Every once in a while the debate on written history emerges through school textbook selection, a controversial act of legislation, or by a historic figure defending their legacy long into what should otherwise be a comfortable retirement. Even in the age of Social Media, the tenet holds fast; the winners of the war write the history.
Enter Social Media.
Computer enabled society has a way of flipping ideas over on their head. For example; if the winners of the war tell the history, then the inverse must be true. Those writing history are the ones that win wars. As traditional news media gasps under the weight of a millions of bloggers, so goes one of the most prominent fortunes of war – the ability to define a culture. The history still gets written.
“Extra Virtual” Education
Education, like traditional media before it, is encountering their nemesis in the Internet. The content that kids get on the internet is superior in richness, diversity, and relevance than textbooks. No longer can school administrators select the material that students must learn. If they don’t agree with the way history is written, they can easily find an alternate history. They can live in “extra virtual” space – that is, outside the virtual world and inside a chosen reality. People discover their own culture. The history still gets written.
Ultimately our new historians need to enter the workforce to decide what to innovate, what to produce, and what to be passionate about. Where will they find perspective?
The study of history is essential to the three ultimate purposes of education in a free society: to prepare individuals for (1) active citizenship, to safeguard liberty and justice; (2) a career of work, to sustain life; and (3) the private pursuit of happiness, or personal fulfillment.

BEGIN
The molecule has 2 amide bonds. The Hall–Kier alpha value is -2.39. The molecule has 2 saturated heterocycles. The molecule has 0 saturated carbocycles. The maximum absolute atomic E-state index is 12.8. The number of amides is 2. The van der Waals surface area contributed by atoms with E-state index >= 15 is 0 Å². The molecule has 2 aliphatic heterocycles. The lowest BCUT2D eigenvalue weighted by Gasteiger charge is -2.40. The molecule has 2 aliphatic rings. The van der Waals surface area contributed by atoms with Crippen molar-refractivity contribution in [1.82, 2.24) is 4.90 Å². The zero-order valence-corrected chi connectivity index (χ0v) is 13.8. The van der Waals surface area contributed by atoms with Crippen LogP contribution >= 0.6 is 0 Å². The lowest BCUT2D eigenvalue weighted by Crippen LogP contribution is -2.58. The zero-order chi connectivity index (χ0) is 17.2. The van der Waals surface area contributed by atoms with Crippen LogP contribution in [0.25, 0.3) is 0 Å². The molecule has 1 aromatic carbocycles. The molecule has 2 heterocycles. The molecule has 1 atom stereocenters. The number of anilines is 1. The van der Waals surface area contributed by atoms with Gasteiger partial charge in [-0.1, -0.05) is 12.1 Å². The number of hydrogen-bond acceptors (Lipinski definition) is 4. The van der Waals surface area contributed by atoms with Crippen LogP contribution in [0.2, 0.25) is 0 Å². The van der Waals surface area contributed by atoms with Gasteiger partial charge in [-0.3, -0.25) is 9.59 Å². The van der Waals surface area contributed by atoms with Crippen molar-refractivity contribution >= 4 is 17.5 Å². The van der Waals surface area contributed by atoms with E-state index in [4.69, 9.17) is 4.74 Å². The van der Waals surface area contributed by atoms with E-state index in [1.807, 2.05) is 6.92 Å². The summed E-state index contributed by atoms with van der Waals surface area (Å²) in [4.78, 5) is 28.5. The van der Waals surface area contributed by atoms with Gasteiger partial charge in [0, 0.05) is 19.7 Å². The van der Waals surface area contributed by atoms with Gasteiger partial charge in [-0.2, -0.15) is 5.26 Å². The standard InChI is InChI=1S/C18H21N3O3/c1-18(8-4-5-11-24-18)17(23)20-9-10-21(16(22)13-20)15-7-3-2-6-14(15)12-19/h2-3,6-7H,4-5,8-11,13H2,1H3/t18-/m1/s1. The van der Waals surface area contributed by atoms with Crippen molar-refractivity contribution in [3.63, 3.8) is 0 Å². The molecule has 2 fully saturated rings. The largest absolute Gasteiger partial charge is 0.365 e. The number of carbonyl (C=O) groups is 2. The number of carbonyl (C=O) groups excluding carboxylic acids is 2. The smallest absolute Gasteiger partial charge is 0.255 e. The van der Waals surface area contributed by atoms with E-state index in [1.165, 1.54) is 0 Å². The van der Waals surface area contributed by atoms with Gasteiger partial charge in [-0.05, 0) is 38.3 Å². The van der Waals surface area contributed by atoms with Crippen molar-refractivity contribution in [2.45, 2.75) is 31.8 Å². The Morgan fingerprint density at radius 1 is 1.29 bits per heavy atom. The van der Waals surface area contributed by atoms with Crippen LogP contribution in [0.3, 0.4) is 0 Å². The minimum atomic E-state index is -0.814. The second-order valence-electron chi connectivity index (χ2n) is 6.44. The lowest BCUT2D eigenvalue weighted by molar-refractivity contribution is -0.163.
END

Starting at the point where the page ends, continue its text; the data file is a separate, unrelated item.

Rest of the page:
Many conclusions are based on a set of assumptions. The more elaborate the assumptions the more risk there is at arriving at the wrong conclusion. However, when two opinions are built on the same assumptions and yet their conclusions differ, that difference is a very valuable set of data because it now defines a range of possible outcomes. As such, the inverse must also be true; there are many possible ways to achieve a solution within the range of desireable outcomes. This is the domain of the innovation economy.
The True Value of Education
The next economic paradigm will be characterized by many history tellers multiplied by the number of ways to attain the goals of education in a free society; including, but not limited to active citizenship, safeguarding liberty and justice, sustaining life in a joyful career, and the pursuit of happiness and personal fulfillment.
There is only one way to travel a single known path. However, from the ability to compare alternate histories, the purpose of education is greatly expanded and the value of education is multiplied many times over. The teacher will become the ultimate entrepreneur.